Time-lapse photography is extremely interesting. It’s also very interesting from a viewing perspective. Most of us have no idea how it’s actually done. Let me clarify. The concept is relatively simple, but the technique itself requires a lot of work. Basically, you are recording images of a scene or an object which has a slow state of change, which then turns into a video that is played back at high speed. An easy way to get this effect would be to have your camera set on something that changes slowly – clouds, for example. Then start taking a series of photos for hours or even days. You can’t move your camera from this location though. Hours and hours of photos are compressed into a video with only a few minutes of playtime. Which is how the time lapse effect is produced.
Under normal circumstances, every one second in a video comprises of 24-30 frames of photos, calculated with the unit fps (frame per second). If you watch a 2 minutes video at 24 fps, that means it’s made up of 2880 photos (frames) animating at high speed. To create a Time-lapse effect, you basically reduce the interval for each shot and merge them into a 24-30 fps video. E.g., if the sun takes 12 hours to set and you take a photo every 1 minute, you will have 720 photos. With a 24 fps compression, you’ll have a video of sunrise to sunset in 30 seconds. Isn’t that amazing?
Choose Your Camera
A DSLR (Digital Single-lens Reflex) camera is a better choice for time-lapse photography compared to point-and-shoot camera or others. It has higher output quality and better control. Don’t let this bog you down. It can be achieved with other cameras – even an iPhone. But your best bet is a DSLR. That said, you’re going to need some equipment to help you out. Like what?
Tripod: It is important to make sure your camera is stationary. Of course, you can do it without a tripod, but the choices of subjects will be limited and challenging to have your camera maintain stability.
Intervalometers: Intervalometers (some call it remote control) is a device, an add-on that usually doesn’t come with your camera. What it does is it allows you to set your camera to hit the shutter button at the interval you prefer, e,g., every 1 second, every 10 seconds or every 1 minute.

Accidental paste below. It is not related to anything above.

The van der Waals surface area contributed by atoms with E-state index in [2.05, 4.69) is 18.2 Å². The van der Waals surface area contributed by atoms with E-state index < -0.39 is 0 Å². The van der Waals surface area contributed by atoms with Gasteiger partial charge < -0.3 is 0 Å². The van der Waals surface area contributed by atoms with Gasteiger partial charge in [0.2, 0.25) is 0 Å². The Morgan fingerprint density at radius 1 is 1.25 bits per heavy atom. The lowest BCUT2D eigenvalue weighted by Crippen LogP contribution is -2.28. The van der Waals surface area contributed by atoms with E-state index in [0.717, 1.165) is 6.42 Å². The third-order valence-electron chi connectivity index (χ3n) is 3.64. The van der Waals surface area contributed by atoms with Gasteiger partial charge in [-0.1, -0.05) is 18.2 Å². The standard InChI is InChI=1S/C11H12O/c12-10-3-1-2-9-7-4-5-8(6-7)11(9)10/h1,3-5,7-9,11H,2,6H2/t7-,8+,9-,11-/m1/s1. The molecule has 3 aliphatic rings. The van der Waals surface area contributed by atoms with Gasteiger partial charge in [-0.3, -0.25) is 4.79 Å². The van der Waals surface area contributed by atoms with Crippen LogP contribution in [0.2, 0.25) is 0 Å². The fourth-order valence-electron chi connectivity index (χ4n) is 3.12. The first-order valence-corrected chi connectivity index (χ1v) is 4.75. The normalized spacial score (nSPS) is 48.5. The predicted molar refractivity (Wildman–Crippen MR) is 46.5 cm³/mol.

- Do test shots. Don’t start shooting right away. Always do some test shots to ensure you are getting the right angle and composition you want.
- Manual mode for all. It is recommended that you shoot in manual mode with manual shutter speed, aperture, exposure and white balance to avoid camera trying to adjust itself when the environment of the subject gets unexpectedly darker or brighter.
- Extra batteries. If you are time-lapsing outdoors then good batteries are essential. It’s good if your camera battery can be changed without removing the camera from the tripod. If the time-lapse is taken indoors it is better if you use the camera’s main charger to avoid draining the battery.
- Extra Memory cards. You need to make sure you have enough memory space for the Time-lapse. You can make your own calculations to get free memory amount you need for your desired time-lapse. Just find out what’s the file size of one picture and then calculate how much pictures approximately will be taken, and you can do the math to get a result of memory space you need for your time-lapse.
- Choose a strategic spot. Set the tripod up securely and in a place where it will not be moved or knocked over easily, especially if you are shooting in a busy street.
- Keep an eye on your camera. Always keep your camera and the equipment at sight during the shooting or at least make sure they are safe from filching.
Have a look at a few more incredible time lapse videos. What do you think? Is this something that you would be interested in doing? I love seeing time lapse videos where cars are involved, for some reason. That, and weather. The last video in this post is really neat as well.